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Tax change boosts Continental's Q4 profit, but shares plunge


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Tax change boosts Continental's Q4 profit, but shares plunge

Investors were clearly unimpressed by Continental Resources' beating production and profit expectations as its stock skidded sharply Feb. 22 after earnings for the fourth quarter of 2017 were released.

Continental reported adjusted net income of $151 million, or 41 cents per share, for the quarter, beating the S&P Global Market Intelligence consensus normalized estimate by 9 cents. The company also topped projected oil and natural gas production totals for the quarter.

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Continental reported revenue of $1 billion for the fourth quarter of 2017 and EBITDA of $837.9 million to go with a net income of $842 million. The catch: $714 million of the net income total was a result of the recently passed Tax Cuts and Jobs Act.

Continental shares had fallen by about 11% at one point Feb. 22 and closed the day at $48.44, down 7.9%.

Company officials used the earnings call to state that Continental turned a corner in 2017 and was ready to churn out consistent profits with an oil-heavy portfolio.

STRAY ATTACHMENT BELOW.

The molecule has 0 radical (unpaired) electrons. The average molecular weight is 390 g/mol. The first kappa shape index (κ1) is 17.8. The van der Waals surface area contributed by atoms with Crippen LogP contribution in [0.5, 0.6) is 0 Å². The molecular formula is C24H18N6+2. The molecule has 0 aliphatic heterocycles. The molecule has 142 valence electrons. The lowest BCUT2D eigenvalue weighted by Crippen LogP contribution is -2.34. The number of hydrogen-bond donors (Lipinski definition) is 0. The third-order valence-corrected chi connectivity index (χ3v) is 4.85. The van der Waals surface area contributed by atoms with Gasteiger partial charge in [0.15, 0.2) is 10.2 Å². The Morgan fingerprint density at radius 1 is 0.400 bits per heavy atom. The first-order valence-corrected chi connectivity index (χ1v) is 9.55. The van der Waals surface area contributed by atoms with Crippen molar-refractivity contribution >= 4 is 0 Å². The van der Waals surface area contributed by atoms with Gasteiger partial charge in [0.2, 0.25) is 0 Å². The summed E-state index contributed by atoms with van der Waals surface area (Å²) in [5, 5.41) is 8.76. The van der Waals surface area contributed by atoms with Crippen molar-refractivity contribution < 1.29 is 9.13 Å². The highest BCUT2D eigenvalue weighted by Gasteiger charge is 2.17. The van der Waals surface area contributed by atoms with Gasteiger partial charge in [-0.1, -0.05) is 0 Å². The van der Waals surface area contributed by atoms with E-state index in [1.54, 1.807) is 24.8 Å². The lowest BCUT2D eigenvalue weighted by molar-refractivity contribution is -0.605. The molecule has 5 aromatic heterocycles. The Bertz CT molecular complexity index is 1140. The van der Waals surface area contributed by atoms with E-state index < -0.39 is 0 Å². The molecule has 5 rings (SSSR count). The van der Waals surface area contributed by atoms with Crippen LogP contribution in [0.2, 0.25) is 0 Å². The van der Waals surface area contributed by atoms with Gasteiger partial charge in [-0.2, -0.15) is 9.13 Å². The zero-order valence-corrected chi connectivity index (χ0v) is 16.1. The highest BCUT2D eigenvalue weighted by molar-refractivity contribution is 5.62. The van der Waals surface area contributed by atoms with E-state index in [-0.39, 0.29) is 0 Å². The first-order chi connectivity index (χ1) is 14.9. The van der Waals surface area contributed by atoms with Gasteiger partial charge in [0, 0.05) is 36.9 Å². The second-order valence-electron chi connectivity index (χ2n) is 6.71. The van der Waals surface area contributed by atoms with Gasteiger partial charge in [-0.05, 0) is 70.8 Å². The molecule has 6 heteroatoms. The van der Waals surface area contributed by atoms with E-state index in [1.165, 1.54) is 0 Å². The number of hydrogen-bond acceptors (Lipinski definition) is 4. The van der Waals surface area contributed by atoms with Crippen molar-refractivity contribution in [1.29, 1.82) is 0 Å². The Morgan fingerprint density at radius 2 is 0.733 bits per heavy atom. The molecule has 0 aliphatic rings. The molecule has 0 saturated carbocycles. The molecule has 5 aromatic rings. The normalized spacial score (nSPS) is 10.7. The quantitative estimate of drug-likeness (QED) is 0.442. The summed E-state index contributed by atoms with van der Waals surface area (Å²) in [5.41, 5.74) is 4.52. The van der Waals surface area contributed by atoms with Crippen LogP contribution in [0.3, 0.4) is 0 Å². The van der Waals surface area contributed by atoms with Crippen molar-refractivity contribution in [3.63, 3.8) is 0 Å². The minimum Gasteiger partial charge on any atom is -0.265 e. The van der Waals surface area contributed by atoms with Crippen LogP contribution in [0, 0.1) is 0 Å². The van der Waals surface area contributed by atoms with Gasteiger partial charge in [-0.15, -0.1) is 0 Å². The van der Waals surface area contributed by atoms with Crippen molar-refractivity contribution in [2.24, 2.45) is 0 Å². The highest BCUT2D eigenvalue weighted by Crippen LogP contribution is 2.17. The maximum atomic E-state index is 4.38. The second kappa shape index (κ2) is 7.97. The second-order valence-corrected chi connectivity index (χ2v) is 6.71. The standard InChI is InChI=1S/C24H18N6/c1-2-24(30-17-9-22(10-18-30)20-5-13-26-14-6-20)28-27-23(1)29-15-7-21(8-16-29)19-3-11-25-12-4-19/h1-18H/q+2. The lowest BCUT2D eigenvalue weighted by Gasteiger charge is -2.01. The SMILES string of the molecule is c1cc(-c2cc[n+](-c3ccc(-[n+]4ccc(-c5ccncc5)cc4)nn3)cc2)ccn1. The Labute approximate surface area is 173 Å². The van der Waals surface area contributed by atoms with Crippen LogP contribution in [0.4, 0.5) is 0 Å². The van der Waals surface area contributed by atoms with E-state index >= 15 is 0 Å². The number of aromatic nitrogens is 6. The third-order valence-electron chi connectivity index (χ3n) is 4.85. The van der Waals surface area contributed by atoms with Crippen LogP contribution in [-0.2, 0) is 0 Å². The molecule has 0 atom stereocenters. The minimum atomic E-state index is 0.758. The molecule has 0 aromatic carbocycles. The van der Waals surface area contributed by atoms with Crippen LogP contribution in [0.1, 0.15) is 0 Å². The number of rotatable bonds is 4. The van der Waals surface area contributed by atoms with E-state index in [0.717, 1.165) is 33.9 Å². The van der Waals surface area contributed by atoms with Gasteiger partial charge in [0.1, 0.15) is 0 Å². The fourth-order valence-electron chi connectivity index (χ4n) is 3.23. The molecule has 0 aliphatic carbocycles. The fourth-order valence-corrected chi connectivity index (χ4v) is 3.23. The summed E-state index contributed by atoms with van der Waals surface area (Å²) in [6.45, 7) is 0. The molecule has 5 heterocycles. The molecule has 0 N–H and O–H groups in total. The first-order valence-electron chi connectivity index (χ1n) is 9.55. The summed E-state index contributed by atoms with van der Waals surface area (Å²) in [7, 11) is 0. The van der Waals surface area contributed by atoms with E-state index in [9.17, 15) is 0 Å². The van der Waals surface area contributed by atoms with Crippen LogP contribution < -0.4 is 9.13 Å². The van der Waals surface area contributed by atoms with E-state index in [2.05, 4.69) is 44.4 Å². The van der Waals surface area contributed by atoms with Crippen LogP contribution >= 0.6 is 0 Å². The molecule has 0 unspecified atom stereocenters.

"Continental's performance in the past 12 months was simply exceptional. We exceeded the production threshold of 300,000 [barrels of oil equivalent] per day, and in the fourth quarter, we averaged 286,985 boe per day, with 59% of that being oil," CEO Harold Hamm said on the Feb. 22 earnings call. He noted that fourth-quarter production was up 35% quarter over quarter and that 2018 is looking like "a breakout year" for Continental as it continues to improve its operations in the Bakken Shale and Oklahoma's SCOOP and STACK plays.

"We're poised to deliver best-in-class production growth and free cash flow of $800 million to $900 million in a $60 [West Texas Intermediate crude price] world. We have clearly entered a new era in Continental's history, and we are strategically positioned to operate at a high level for many years to come," he said.

Continental said it will operate with a capital budget of approximately $2.3 billion, with 60% of it focused on the Bakken in the northern plains and 18% on the SCOOP.